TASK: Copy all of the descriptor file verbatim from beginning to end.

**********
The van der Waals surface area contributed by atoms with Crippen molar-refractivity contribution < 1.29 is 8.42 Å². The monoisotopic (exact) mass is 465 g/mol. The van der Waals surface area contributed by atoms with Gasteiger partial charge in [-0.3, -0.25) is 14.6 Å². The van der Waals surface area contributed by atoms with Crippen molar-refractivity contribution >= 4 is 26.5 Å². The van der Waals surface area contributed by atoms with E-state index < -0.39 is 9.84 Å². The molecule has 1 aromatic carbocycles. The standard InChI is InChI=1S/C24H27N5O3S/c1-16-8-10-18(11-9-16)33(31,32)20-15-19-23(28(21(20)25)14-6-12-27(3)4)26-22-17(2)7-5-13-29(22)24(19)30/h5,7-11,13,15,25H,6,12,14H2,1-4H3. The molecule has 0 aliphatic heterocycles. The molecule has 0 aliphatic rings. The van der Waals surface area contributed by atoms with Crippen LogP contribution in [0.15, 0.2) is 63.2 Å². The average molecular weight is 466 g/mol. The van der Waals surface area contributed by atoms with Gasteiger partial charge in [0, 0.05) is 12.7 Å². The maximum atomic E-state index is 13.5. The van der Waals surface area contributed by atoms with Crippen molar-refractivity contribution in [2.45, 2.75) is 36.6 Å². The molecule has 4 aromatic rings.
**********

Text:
The van der Waals surface area contributed by atoms with Crippen molar-refractivity contribution < 1.29 is 8.42 Å². The monoisotopic (exact) mass is 465 g/mol. The van der Waals surface area contributed by atoms with Gasteiger partial charge in [-0.3, -0.25) is 14.6 Å². The van der Waals surface area contributed by atoms with Crippen molar-refractivity contribution >= 4 is 26.5 Å². The van der Waals surface area contributed by atoms with E-state index < -0.39 is 9.84 Å². The molecule has 1 aromatic carbocycles. The standard InChI is InChI=1S/C24H27N5O3S/c1-16-8-10-18(11-9-16)33(31,32)20-15-19-23(28(21(20)25)14-6-12-27(3)4)26-22-17(2)7-5-13-29(22)24(19)30/h5,7-11,13,15,25H,6,12,14H2,1-4H3. The molecule has 0 aliphatic heterocycles. The molecule has 0 aliphatic rings. The van der Waals surface area contributed by atoms with Crippen LogP contribution in [0.15, 0.2) is 63.2 Å². The average molecular weight is 466 g/mol. The van der Waals surface area contributed by atoms with Gasteiger partial charge in [0, 0.05) is 12.7 Å². The maximum atomic E-state index is 13.5. The van der Waals surface area contributed by atoms with Crippen molar-refractivity contribution in [2.45, 2.75) is 36.6 Å². The molecule has 4 aromatic rings.